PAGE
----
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Trading Currencies

Currency Trading Timescales: Failure to understand the importancecurrency trading forex online anna of timescale for your trading is one of the main reasons most traders fail in trading currencies.

Currency Trading Charts : Timescales

As a currency trader, in terms of timescale for your trades on the currency trading charts, you have only three principle ways to trade currency. If you fail to plan your strategy in advance, you will fail, and become one of the 90% failures. In simple terms, these timescales are short, medium and long. Each requires a different approach, and they cannot be mixed. Now I have to say straight away that your trading timescales and strategy, may be dictated by your time zone and personal circumstances. The major market moves always occur when the US and UK markets are open, which represents a window of 11 to 12 hours approximately. For international traders in the Southern hemisphere it can be doubly difficult as the major moves occur during the night, so with a day job, intra day trading is almost impossible. You will need to consider this point carefully and you may have to fit your strategy to your lifestyle in order to make it work - this is fine so long as you stick to the strategy. 

Currency Trading Strategies : Scalping

Short term trading is synonymous with scalping. Traders may open tens or hundreds of trades per day, looking to take a few pips from the market on each trade. Trades are opened with strict profit and loss targets, and are based on pure technical analysis of the charts. Traders use candlestick patterns and technical indicators, using charts from 5 minute to 15 minute timescales. Trades are entered with a 2:1 or 3:1 risk reward ratio so if a trade is entered on a pair with a stop loss at 15 pips below the opening price, then the target price for exit is 30 pips or 45 pips above the opening. This is a very simple way to trade, and may suit your trading personality and lifestyle. Obviously to follow this type of trading, you need to be in front of the screen all the time if you do not want to miss any trading opportunities. Alternatively you can set up alerts on most trading platforms, based on your own criteria. Common sense will tell you that you will have no interest in the fundamental economics of the country or the currency. This is trading purely on technical analysis -nothing else. In its own right it is a perfectly valid way to trade - do not try to mix it with other styles. The reason people fail with this strategy is twofold :

  1. They never use stops - so a short term trade becomes a long term trade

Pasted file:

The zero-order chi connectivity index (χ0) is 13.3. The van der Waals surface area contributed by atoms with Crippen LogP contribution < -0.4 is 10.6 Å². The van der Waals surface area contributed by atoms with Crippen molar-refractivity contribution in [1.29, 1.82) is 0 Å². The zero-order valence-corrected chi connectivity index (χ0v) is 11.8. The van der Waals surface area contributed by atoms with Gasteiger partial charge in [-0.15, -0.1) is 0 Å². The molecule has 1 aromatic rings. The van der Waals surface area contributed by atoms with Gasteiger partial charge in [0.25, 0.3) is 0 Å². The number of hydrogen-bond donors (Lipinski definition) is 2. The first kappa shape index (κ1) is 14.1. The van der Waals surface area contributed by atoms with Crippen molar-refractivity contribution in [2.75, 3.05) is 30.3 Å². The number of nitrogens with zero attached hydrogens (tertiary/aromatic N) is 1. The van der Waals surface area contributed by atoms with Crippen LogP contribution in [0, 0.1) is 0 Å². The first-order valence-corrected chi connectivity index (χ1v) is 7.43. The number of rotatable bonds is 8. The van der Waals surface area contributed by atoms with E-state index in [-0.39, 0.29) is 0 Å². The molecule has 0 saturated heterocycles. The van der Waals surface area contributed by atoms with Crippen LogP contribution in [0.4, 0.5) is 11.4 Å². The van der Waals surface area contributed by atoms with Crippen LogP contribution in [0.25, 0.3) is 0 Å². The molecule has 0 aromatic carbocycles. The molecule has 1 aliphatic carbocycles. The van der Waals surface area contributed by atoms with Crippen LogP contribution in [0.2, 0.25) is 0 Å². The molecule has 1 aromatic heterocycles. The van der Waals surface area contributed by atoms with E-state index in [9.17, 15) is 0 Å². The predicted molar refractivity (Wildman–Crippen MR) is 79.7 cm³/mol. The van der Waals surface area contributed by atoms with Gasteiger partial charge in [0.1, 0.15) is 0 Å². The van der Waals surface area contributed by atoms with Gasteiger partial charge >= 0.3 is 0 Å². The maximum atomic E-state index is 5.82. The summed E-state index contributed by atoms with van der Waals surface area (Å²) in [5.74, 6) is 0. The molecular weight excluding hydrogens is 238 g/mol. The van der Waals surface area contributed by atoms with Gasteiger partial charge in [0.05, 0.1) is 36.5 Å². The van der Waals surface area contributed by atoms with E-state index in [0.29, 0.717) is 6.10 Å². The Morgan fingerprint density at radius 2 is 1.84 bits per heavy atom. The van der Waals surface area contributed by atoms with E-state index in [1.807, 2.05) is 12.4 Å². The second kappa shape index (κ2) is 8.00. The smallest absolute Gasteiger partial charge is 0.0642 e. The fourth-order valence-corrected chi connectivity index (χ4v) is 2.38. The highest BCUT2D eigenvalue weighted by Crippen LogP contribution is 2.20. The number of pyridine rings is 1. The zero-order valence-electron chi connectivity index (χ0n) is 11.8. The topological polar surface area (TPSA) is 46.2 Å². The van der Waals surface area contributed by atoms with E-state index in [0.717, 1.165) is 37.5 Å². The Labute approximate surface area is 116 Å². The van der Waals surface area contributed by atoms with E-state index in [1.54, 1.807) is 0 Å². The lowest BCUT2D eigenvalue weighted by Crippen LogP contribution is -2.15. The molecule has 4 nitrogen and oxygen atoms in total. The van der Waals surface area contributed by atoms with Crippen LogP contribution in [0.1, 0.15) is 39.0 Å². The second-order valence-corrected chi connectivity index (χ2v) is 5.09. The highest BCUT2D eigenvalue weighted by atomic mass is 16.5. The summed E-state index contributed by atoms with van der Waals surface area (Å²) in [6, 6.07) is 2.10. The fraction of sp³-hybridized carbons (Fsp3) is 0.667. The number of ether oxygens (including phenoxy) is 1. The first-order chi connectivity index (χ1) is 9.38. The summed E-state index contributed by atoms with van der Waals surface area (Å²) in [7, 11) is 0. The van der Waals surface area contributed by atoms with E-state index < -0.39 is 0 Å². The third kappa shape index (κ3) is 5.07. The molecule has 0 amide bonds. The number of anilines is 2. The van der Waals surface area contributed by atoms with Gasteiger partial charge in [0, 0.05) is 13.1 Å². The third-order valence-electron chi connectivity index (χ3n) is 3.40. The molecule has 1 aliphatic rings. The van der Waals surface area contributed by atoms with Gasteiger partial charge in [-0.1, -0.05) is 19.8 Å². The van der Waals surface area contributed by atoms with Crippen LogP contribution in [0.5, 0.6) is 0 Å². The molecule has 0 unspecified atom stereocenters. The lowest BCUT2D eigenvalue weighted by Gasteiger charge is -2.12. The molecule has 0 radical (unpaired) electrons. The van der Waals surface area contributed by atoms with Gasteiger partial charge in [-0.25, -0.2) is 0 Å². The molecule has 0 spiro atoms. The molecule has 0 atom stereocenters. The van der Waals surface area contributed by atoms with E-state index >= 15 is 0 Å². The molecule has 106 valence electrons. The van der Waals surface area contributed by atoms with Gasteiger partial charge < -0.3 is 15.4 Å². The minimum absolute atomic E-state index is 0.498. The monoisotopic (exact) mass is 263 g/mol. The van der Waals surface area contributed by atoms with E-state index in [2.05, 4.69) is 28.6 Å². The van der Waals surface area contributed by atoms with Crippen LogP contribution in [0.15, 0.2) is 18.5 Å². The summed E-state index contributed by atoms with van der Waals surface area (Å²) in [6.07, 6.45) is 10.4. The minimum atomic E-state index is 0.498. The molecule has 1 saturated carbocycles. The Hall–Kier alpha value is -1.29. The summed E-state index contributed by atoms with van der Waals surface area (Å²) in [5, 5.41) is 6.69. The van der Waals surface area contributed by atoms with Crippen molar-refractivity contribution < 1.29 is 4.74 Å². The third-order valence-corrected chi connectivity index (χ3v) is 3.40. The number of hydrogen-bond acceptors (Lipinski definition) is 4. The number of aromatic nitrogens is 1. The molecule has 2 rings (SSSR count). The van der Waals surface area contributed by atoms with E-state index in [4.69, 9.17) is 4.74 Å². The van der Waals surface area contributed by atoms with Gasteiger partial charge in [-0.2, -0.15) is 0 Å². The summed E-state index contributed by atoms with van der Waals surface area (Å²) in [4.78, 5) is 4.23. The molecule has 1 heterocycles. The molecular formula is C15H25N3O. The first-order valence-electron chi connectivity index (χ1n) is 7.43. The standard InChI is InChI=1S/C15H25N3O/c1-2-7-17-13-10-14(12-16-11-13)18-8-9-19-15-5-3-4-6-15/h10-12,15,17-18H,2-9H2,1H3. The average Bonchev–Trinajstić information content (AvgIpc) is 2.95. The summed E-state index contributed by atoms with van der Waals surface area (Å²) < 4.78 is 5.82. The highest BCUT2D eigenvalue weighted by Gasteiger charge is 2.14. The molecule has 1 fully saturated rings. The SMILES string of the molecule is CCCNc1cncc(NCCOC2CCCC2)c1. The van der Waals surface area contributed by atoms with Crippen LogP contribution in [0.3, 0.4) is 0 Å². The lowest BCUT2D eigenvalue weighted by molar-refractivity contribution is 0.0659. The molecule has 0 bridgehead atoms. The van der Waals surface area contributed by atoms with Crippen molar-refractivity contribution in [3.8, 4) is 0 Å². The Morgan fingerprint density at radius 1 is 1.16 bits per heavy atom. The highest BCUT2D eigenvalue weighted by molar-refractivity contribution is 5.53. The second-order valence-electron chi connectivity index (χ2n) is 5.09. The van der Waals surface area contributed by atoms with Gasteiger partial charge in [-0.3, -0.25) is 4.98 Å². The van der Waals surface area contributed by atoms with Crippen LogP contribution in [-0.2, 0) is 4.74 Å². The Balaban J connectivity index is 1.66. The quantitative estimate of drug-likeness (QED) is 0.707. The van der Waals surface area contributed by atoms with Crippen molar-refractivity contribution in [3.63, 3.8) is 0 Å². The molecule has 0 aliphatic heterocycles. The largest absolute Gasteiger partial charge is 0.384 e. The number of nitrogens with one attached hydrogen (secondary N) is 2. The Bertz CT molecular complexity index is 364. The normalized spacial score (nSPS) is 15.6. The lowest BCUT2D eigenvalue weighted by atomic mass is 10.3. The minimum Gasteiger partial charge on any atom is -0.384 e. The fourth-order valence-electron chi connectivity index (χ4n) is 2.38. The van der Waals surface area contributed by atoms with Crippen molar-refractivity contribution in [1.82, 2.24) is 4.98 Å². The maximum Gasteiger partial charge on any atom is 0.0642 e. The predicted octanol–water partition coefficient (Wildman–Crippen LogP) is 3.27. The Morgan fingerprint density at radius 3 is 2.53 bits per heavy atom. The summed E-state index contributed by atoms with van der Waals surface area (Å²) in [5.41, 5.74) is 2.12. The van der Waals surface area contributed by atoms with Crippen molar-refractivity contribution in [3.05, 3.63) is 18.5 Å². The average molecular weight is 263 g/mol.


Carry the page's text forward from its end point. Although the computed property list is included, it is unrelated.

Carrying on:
2. The long term trade then takes them out of the market as they are under funded.

Currency Trading : Medium Term Trading

The medium term currency trader uses both technical analysis and fundamental economic analysis. By medium term I mean trades that are open for weeks and months, somewhere between  1 and 3 months. Trades are identified using a technical approach, and based on chart timescales of hours, days and weeks.  Stop losses are set much wider, as with a longer term trade, we want to give the trade ' room to breathe' without being closed out by whipsawing, which happens all the time as prices move. A typical long trade would have a stop loss at 100 pips below, with a reward target of 3 to 1 say, so we would be looking for 300 pips in the move before closing out. The same reasons for failure apply as above.

Currency Charts : Long Term Trading

The long term currency trader uses fundamental analysis almost exclusively, with only a passing interest in the charts. Trading positions are open for months if not years looking for long term trends based on the economic outlook both locally and globally. Stop losses are set at 300-500 pips with profit targets of three or four to one. Trading this strategy involves considerable funding in the account and should not be considered unless you have a minimum of 10,000 USD and preferably 20,000 USD to start.

In summary, and before you start trading, you must understand and plan your strategy based on the type of trading and the associated time you have available. These trading strategies do not mix. On a personal note I have two accounts, and use one for short term, and the other for long term - the trades and accounts are kept separate which is a perfectly valid approach, but I repeat again, they are NOT mixed. If I feel like trading for a day using short term scalping then I use one account, while the second account is purely for long term trades. Remember that your personality and trading style go hand in hand. If you would like some further help on the psychology of trading please click here and it will take you to the appropriate page on Making Bread.

Now let's look at some of the basic technical indicators for trading currency, but remember, everyone else is looking at them as well, so they can become a self fulfilling prophesy?

 

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